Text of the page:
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2013 road toll another record breaker

Press Release – New Zealand Automobile Association

The lowest annual road toll since 1950 is not due to any one change, says the Automobile Association.Media Release: 31 December 2013
2013 road toll another record breaker

The lowest annual road toll since 1950 is not due to any one change, says the Automobile Association.

As of this morning, 254 people had lost their lives on the roads. This is a 17% reduction from last year. In the last 60 years the only other year with a road toll below 300 was in 2011.

“This is the lowest number of people killed in road crashes since 232 deaths in 1950,” says AA General Manager of Motoring Affairs Mike Noon.

“When you look at the number of people using the roading network in modern New Zealand, our roads are the safest they have ever been.

“That doesn’t change the fact that each and every one of the deaths and serious injuries suffered on our roads are tragic events that cause enormous hurt and loss in families and our communities.”

Some of the best areas of improvement in this year’s road toll are:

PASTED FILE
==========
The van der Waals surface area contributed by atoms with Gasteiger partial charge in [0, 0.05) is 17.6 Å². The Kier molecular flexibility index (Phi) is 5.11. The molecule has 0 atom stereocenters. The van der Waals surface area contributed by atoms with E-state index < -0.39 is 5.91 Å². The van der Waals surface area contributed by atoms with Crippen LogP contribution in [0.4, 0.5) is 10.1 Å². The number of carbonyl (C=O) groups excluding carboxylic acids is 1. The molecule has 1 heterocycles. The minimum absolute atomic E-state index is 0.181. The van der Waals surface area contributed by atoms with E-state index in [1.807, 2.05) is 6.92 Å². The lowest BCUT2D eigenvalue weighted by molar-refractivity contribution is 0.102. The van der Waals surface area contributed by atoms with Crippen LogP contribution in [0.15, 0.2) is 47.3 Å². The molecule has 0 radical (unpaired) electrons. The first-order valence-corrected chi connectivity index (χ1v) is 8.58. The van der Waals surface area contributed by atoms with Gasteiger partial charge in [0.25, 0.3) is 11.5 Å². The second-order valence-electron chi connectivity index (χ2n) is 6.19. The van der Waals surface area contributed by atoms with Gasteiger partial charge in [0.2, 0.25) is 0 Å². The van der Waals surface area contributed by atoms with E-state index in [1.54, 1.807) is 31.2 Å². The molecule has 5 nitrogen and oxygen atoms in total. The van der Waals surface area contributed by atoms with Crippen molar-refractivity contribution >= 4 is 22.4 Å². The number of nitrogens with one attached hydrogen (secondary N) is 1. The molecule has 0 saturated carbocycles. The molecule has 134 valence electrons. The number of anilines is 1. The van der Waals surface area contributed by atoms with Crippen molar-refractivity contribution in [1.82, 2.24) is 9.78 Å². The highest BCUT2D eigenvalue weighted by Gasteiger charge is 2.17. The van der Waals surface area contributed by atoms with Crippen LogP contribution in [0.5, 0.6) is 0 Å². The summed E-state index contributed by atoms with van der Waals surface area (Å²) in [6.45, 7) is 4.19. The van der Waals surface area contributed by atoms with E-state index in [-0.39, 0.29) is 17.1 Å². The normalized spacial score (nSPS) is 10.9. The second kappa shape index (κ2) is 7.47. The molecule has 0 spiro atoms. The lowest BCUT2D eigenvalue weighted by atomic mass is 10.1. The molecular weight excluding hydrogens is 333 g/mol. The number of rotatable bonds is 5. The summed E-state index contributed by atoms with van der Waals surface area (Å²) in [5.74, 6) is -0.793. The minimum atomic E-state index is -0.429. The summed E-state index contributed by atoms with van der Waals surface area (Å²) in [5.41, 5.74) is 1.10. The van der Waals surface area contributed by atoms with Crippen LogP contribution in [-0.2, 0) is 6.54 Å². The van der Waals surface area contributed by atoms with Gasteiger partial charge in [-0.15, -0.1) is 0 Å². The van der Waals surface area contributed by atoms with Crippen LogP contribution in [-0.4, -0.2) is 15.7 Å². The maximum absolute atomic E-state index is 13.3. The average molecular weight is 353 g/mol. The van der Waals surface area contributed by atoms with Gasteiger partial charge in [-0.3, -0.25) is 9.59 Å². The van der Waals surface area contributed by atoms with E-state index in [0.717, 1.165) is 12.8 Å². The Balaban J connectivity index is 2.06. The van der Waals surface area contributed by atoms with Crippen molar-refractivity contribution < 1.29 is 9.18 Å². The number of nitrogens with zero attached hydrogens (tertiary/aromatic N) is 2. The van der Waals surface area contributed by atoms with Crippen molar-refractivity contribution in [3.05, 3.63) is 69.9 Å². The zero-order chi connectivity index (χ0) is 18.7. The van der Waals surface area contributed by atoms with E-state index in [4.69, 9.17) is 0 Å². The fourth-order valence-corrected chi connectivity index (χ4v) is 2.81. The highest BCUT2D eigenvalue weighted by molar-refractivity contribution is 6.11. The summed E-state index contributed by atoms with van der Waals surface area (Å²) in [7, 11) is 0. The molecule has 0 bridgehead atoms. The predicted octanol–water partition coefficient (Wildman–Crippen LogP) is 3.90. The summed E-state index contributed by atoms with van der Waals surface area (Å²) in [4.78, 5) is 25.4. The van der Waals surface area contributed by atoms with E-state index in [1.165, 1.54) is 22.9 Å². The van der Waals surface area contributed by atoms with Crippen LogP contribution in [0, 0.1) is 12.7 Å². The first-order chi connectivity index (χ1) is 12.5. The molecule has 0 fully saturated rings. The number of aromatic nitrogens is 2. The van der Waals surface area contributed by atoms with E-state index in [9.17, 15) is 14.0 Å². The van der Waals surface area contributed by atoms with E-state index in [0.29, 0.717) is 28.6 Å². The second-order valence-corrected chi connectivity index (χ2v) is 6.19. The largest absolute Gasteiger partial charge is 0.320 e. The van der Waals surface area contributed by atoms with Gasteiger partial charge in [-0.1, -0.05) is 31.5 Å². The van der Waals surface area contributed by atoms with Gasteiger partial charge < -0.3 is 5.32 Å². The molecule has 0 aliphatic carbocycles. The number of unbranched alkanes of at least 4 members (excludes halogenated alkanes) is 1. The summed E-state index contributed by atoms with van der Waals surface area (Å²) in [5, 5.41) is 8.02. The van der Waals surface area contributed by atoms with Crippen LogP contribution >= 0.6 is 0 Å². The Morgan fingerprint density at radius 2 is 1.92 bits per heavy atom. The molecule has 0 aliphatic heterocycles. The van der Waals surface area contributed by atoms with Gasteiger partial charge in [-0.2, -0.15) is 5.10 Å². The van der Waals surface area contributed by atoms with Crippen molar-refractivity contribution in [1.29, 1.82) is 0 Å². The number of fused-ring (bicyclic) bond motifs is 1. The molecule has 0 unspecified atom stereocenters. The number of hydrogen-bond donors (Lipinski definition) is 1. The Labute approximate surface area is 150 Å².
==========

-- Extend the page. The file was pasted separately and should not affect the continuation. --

• The biggest reduction has been in passenger deaths – down 41%
• Motorcyclist deaths have fallen 18% from 2012
• There has been a 38% reduction in deaths among 25-39 year olds
• The four regions with the biggest reductions are: Gisborne/Hawke’s Bay, Waikato, Manawatu/Wanganui, and Southland

The question that will continue to be asked is why our road toll has dropped so significantly in recent years, but there is no single answer says Mr Noon.

“Vehicle safety is improving dramatically and that’s a part of it. There has been some fantastic work done to improve the quality of high risk roads and roadsides and that’s a part of it. People’s attitudes to road safety and the way they drive have also changed for the better and that’s a part of it. All of these together are helping to bring down our road toll.”

It is not just road deaths that are falling either.

“Since 2009 we’ve seen a downward trend in the number of injury crashes,the number of drink drivers and the number of young drivers involved in fatal and serious crashes.

“What this continues to show is that deaths and injuries on our roads are not inevitable. On a per capita basis we are now almost at the same rate of road deaths as Australia.

“Improving road safety is something we can never be complacent about. We can and must do better again in 2014.

“The AA sincerely hopes that this time next year we can again celebrate more reductions in deaths and injuries on our roads.”


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